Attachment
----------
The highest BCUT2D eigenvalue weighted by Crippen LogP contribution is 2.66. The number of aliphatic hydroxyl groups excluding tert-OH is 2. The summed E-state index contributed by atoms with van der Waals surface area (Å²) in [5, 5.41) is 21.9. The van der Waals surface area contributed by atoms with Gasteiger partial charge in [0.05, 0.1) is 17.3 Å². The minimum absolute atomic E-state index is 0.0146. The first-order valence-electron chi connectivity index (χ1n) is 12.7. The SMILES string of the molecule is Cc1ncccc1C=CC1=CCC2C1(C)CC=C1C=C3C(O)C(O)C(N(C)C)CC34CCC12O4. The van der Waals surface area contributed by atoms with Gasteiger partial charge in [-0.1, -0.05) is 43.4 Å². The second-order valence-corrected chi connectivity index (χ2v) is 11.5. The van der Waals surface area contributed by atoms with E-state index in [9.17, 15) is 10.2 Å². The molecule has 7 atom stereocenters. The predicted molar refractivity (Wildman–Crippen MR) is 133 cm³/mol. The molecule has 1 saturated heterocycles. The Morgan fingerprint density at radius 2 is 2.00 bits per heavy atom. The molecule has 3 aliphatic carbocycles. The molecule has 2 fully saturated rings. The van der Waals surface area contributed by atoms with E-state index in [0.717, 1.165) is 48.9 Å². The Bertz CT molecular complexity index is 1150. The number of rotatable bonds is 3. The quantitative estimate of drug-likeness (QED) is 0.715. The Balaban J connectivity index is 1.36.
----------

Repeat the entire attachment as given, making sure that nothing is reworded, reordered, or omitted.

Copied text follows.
The highest BCUT2D eigenvalue weighted by Crippen LogP contribution is 2.66. The number of aliphatic hydroxyl groups excluding tert-OH is 2. The summed E-state index contributed by atoms with van der Waals surface area (Å²) in [5, 5.41) is 21.9. The van der Waals surface area contributed by atoms with Gasteiger partial charge in [0.05, 0.1) is 17.3 Å². The minimum absolute atomic E-state index is 0.0146. The first-order valence-electron chi connectivity index (χ1n) is 12.7. The SMILES string of the molecule is Cc1ncccc1C=CC1=CCC2C1(C)CC=C1C=C3C(O)C(O)C(N(C)C)CC34CCC12O4. The van der Waals surface area contributed by atoms with Gasteiger partial charge in [-0.1, -0.05) is 43.4 Å². The second-order valence-corrected chi connectivity index (χ2v) is 11.5. The van der Waals surface area contributed by atoms with E-state index in [9.17, 15) is 10.2 Å². The molecule has 7 atom stereocenters. The predicted molar refractivity (Wildman–Crippen MR) is 133 cm³/mol. The molecule has 1 saturated heterocycles. The Morgan fingerprint density at radius 2 is 2.00 bits per heavy atom. The molecule has 3 aliphatic carbocycles. The molecule has 2 fully saturated rings. The van der Waals surface area contributed by atoms with E-state index in [0.717, 1.165) is 48.9 Å². The Bertz CT molecular complexity index is 1150. The number of rotatable bonds is 3. The quantitative estimate of drug-likeness (QED) is 0.715. The Balaban J connectivity index is 1.36.